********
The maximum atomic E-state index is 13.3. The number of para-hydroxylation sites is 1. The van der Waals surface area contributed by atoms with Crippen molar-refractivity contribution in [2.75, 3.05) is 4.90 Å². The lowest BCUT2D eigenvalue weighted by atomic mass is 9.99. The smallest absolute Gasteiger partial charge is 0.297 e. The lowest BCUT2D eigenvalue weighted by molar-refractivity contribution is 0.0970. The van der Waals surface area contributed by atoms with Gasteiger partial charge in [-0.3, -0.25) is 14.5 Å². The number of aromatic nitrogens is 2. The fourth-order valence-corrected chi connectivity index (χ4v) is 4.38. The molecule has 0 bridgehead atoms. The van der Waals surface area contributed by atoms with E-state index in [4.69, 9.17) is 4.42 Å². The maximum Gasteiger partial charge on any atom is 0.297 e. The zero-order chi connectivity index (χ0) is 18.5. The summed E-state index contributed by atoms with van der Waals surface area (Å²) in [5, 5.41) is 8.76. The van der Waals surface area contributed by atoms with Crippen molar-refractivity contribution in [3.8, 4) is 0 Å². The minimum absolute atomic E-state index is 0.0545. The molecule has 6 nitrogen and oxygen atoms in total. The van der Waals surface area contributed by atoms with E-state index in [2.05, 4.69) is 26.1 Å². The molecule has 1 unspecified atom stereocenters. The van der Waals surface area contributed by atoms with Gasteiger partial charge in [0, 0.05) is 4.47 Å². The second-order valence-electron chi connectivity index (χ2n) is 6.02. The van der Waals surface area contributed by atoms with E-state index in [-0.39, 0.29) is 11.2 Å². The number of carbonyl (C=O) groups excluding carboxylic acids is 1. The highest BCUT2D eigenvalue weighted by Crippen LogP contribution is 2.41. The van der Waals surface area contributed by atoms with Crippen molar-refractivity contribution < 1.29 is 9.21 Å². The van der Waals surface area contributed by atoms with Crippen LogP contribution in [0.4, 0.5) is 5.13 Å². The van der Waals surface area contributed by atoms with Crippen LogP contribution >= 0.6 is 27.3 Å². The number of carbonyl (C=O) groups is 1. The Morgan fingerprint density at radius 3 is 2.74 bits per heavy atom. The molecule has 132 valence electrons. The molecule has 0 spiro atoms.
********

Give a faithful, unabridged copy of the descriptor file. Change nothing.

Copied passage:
The maximum atomic E-state index is 13.3. The number of para-hydroxylation sites is 1. The van der Waals surface area contributed by atoms with Crippen molar-refractivity contribution in [2.75, 3.05) is 4.90 Å². The lowest BCUT2D eigenvalue weighted by atomic mass is 9.99. The smallest absolute Gasteiger partial charge is 0.297 e. The lowest BCUT2D eigenvalue weighted by molar-refractivity contribution is 0.0970. The van der Waals surface area contributed by atoms with Gasteiger partial charge in [-0.3, -0.25) is 14.5 Å². The number of aromatic nitrogens is 2. The fourth-order valence-corrected chi connectivity index (χ4v) is 4.38. The molecule has 0 bridgehead atoms. The van der Waals surface area contributed by atoms with E-state index in [4.69, 9.17) is 4.42 Å². The maximum Gasteiger partial charge on any atom is 0.297 e. The zero-order chi connectivity index (χ0) is 18.5. The summed E-state index contributed by atoms with van der Waals surface area (Å²) in [5, 5.41) is 8.76. The van der Waals surface area contributed by atoms with Crippen molar-refractivity contribution in [3.8, 4) is 0 Å². The minimum absolute atomic E-state index is 0.0545. The molecule has 6 nitrogen and oxygen atoms in total. The van der Waals surface area contributed by atoms with E-state index in [2.05, 4.69) is 26.1 Å². The molecule has 1 unspecified atom stereocenters. The van der Waals surface area contributed by atoms with Gasteiger partial charge in [0, 0.05) is 4.47 Å². The second-order valence-electron chi connectivity index (χ2n) is 6.02. The van der Waals surface area contributed by atoms with E-state index in [-0.39, 0.29) is 11.2 Å². The number of carbonyl (C=O) groups excluding carboxylic acids is 1. The highest BCUT2D eigenvalue weighted by Crippen LogP contribution is 2.41. The van der Waals surface area contributed by atoms with Crippen molar-refractivity contribution < 1.29 is 9.21 Å². The van der Waals surface area contributed by atoms with Crippen LogP contribution in [0.4, 0.5) is 5.13 Å². The van der Waals surface area contributed by atoms with Crippen LogP contribution >= 0.6 is 27.3 Å². The number of carbonyl (C=O) groups is 1. The Morgan fingerprint density at radius 3 is 2.74 bits per heavy atom. The molecule has 132 valence electrons. The molecule has 0 spiro atoms.